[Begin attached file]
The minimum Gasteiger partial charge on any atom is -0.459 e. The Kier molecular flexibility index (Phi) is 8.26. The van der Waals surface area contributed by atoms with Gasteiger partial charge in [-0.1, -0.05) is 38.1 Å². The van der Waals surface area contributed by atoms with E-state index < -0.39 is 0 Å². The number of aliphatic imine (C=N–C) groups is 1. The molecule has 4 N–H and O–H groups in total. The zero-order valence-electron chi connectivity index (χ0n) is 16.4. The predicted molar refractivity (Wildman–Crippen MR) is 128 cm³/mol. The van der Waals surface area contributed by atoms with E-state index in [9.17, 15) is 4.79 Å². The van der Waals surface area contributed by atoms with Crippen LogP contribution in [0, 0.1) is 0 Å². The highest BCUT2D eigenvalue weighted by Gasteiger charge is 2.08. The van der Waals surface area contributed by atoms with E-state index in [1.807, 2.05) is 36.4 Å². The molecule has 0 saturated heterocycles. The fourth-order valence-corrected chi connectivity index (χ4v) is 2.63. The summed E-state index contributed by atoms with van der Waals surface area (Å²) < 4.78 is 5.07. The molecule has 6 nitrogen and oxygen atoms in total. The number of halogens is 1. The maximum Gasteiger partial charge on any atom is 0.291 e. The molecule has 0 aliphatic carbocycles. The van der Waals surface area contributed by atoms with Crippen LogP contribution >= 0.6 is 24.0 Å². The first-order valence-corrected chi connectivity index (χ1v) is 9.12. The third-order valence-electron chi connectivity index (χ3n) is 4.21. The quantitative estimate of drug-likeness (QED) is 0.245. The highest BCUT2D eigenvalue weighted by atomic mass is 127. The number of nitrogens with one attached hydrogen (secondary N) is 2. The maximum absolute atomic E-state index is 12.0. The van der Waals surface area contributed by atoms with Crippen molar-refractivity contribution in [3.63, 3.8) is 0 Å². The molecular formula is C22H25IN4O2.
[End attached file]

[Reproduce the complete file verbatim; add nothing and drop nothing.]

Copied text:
The minimum Gasteiger partial charge on any atom is -0.459 e. The Kier molecular flexibility index (Phi) is 8.26. The van der Waals surface area contributed by atoms with Gasteiger partial charge in [-0.1, -0.05) is 38.1 Å². The van der Waals surface area contributed by atoms with E-state index < -0.39 is 0 Å². The number of aliphatic imine (C=N–C) groups is 1. The molecule has 4 N–H and O–H groups in total. The zero-order valence-electron chi connectivity index (χ0n) is 16.4. The predicted molar refractivity (Wildman–Crippen MR) is 128 cm³/mol. The van der Waals surface area contributed by atoms with E-state index in [9.17, 15) is 4.79 Å². The van der Waals surface area contributed by atoms with Crippen LogP contribution in [0, 0.1) is 0 Å². The highest BCUT2D eigenvalue weighted by Gasteiger charge is 2.08. The van der Waals surface area contributed by atoms with E-state index in [1.807, 2.05) is 36.4 Å². The molecule has 0 saturated heterocycles. The fourth-order valence-corrected chi connectivity index (χ4v) is 2.63. The summed E-state index contributed by atoms with van der Waals surface area (Å²) < 4.78 is 5.07. The molecule has 6 nitrogen and oxygen atoms in total. The number of halogens is 1. The maximum Gasteiger partial charge on any atom is 0.291 e. The molecule has 0 aliphatic carbocycles. The van der Waals surface area contributed by atoms with Crippen LogP contribution >= 0.6 is 24.0 Å². The first-order valence-corrected chi connectivity index (χ1v) is 9.12. The third-order valence-electron chi connectivity index (χ3n) is 4.21. The quantitative estimate of drug-likeness (QED) is 0.245. The highest BCUT2D eigenvalue weighted by atomic mass is 127. The number of nitrogens with one attached hydrogen (secondary N) is 2. The maximum absolute atomic E-state index is 12.0. The van der Waals surface area contributed by atoms with Crippen molar-refractivity contribution in [3.63, 3.8) is 0 Å². The molecular formula is C22H25IN4O2.